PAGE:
Thai PM sticks with peace plan; wants quick answer

By Khettiya Jittapong

BANGKOK (BestGrowthStock) – Thai Prime Minister Abhisit Vejjajiva said on Sunday he would not abandon efforts to find a peaceful solution to a two-month political crisis despite renewed violence in Bangkok that took the death toll to 29.

But he also appeared to be running out of patience with “red shirt” protesters, telling them he wanted a reply within a day or two to his proposal to hold an early election on November 14.

The “red shirts” have been demonstrating in the capital since mid-March, at first demanding immediate elections, and have been camped out in a posh shopping area since April 3, forcing malls and luxury hotels to close at huge cost to the local economy.

“No matter how the political situation evolves, I affirm that the government will stick to the reconciliation plan and we have already started the process,” said Abhisit, who does not have to call an election until the end of 2011.

But he also said the deal he proposed on May 3 would be off if violence continued, and seemed to rule out negotiations.

“All parties have to cooperate and there should be no violence. If we can do that, the election will happen. If not, it won’t happen,” he said in a weekly televised address.

His proposals call for reforms to address social injustice, a big “red shirt” grievance; an independent body to ensure unbiased reporting by the media; a committee to investigate violence; and political reform, possibly including constitutional amendments.

The “red shirts,” drawn mainly from the rural and urban poor, want Abhisit to set a precise date for dissolving parliament and want a say in any constitutional changes.

Nattawut Saikua, a protest leader, told a news conference the “red shirts” would not be rushed.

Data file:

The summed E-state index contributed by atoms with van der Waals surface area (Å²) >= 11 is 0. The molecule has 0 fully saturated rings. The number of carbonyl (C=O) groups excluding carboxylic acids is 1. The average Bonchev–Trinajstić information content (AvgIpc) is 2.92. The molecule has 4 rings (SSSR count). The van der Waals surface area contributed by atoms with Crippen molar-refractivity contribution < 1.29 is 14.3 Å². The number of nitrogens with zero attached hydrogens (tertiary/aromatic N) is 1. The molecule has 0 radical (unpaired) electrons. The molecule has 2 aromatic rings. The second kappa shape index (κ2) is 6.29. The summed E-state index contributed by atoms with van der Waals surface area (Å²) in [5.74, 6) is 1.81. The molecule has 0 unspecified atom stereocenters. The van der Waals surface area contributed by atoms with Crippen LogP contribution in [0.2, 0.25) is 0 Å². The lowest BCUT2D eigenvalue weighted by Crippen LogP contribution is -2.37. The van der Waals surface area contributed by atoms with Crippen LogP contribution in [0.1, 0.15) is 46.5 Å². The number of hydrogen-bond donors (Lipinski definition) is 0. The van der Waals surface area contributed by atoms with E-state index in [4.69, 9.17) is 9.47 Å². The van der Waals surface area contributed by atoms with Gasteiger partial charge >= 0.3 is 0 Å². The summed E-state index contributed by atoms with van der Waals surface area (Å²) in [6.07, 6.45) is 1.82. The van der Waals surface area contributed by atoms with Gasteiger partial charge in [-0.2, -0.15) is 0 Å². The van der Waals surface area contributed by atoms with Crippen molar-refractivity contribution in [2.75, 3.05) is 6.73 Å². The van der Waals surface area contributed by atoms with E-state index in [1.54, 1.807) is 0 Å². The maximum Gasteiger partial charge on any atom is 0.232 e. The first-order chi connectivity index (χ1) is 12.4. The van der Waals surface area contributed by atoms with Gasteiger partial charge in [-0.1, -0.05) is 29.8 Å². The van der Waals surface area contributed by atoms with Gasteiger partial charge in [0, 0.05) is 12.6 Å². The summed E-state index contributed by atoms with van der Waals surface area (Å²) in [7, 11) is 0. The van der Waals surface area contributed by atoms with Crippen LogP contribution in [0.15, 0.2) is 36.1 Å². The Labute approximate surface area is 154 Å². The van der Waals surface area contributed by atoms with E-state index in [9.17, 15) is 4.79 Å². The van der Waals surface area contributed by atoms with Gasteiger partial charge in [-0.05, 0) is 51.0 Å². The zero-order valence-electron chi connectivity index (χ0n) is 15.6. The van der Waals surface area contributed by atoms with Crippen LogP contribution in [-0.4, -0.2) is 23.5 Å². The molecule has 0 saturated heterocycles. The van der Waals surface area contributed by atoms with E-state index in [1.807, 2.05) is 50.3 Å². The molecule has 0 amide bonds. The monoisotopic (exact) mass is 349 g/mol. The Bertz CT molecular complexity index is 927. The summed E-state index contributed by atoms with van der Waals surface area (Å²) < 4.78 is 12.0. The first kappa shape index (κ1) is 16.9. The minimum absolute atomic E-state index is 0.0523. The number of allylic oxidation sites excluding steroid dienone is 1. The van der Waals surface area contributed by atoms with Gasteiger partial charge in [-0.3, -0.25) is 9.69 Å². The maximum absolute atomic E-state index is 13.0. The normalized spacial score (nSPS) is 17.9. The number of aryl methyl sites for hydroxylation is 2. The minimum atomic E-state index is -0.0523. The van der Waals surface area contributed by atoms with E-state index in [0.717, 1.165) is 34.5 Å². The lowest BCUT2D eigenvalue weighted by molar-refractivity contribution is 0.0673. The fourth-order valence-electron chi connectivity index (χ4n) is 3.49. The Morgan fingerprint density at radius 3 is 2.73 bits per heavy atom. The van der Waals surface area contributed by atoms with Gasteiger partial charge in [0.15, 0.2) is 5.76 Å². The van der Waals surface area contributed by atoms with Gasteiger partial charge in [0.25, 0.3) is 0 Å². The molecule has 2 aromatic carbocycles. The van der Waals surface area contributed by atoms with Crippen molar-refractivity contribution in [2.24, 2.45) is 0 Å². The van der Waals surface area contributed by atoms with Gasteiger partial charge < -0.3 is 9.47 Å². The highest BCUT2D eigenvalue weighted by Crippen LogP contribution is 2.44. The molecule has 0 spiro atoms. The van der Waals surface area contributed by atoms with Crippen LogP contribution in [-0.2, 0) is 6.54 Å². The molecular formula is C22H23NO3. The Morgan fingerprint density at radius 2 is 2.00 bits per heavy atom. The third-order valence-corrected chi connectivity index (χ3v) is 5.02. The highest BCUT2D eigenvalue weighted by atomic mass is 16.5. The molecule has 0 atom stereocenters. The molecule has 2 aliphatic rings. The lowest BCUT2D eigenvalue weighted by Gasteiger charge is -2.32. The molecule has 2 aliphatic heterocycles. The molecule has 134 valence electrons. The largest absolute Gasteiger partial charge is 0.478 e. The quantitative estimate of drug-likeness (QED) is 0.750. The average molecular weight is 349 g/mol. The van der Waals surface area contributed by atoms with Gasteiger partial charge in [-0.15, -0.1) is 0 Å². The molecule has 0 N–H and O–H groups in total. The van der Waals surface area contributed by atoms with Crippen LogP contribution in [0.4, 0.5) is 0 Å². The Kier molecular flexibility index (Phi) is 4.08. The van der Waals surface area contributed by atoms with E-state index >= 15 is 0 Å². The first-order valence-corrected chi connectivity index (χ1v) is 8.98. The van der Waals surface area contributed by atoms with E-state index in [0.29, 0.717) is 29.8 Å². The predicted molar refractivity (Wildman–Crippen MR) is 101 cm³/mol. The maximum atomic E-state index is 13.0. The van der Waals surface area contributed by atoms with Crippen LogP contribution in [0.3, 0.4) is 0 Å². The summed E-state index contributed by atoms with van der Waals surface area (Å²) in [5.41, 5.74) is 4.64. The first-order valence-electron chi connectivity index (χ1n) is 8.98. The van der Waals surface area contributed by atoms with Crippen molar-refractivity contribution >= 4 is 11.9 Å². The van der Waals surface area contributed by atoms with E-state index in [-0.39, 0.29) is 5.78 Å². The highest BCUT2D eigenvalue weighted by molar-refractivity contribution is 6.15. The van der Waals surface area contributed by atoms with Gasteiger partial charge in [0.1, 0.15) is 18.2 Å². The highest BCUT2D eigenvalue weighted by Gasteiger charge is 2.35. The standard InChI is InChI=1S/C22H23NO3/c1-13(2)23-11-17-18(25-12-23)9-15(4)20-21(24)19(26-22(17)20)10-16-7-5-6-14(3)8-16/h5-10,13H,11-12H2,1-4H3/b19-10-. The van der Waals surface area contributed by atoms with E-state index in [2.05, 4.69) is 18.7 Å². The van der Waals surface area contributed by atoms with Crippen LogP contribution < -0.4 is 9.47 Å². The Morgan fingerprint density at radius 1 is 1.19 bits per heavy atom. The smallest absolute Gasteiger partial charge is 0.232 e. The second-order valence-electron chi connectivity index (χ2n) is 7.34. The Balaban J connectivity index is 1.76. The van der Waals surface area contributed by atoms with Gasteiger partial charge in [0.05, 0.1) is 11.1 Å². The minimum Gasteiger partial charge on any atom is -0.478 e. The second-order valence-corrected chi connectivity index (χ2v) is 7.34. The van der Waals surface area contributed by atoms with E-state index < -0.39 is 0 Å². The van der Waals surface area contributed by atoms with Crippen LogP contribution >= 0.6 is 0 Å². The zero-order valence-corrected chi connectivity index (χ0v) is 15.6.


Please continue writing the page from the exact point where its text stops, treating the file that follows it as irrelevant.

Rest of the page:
“We don’t want to slow down the process and we know people are waiting for this. We are working on our plan,” he said.

“For the reconciliation process, in my opinion, the easiest part would be the government dissolving parliament and the red shirts ending the protest.”

They have promised a response by May 15 — too late for Abhisit. “There should be a clear answer today or tomorrow so that we can move ahead,” the prime minister said. “As for my proposal, it’s non-negotiable and nobody can propose conditions.”


Two policemen were killed and 13 people wounded in gun and grenade attacks late on Friday and early on Saturday, the latest violence linked to the protests that have crippled Bangkok and scared off tourists. More than 1,000 people have been wounded during the protests.

The red shirts denied involvement in the attacks, which will add to pressure on Abhisit from the Bangkok middle classes and elite to take a tougher line with the protesters.

Abhisit said that certain groups disagreed with his proposals and he named Major-General Khattiya Sawasdipol, also known as Seh Daeng, a renegade soldier in the “red shirt” camp. He stopped short of blaming Khattiya for the latest violence.

“I can say that Seh Daeng doesn’t want my plan and doesn’t want the protest to end. He has said clearly that he is trying to contact red shirt leaders in the provinces to object against central leaders joining in the reconciliation process,” he said.

U.S. Assistant Secretary of State Kurt Campbell, passing through Bangkok en route to Myanmar, welcomed the peace plan and said he was encouraged by the protesters’ positive response.

“However, it must be said that we remain cautious about progress as those who don’t want peace or political progress continue to employ violence as a means to undermine resolution of political difficulties,” he told a news conference.

The most recent attacks took place in the Silom Road area of the capital guarded by soldiers and packed with offices, hotels and bars popular with tourists. The area is close to an entrance into the fortified encampment held by the protesters.

Before the killings, the temperature had been cooling after a week of calm following Abhisit’s peace plan.

The “red shirts” support former Prime Minister Thaksin Shinawatra, who was ousted by the military in 2006. They say the ruling coalition has no mandate, having come to power in a parliamentary vote 17 months ago that they claim was orchestrated by the military.

Thousands remain in the 3 sq km (1.2 sq mile) camp, and Reuters reporters estimated that at least 10,000 were there on Sunday, more than usual even for a weekend morning.

At one point, 40 or more relatives of people who died in the first flare-up of violence on April 10 came together on the stage, some weeping as they held up portraits of the dead and appealed for donations to help pay for funerals.

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(Additional reporting by Adrees Latif and Pracha Hariraksapitak; Writing by Alan Raybould; Editing by Alex Richardson)

Thai PM sticks with peace plan; wants quick answer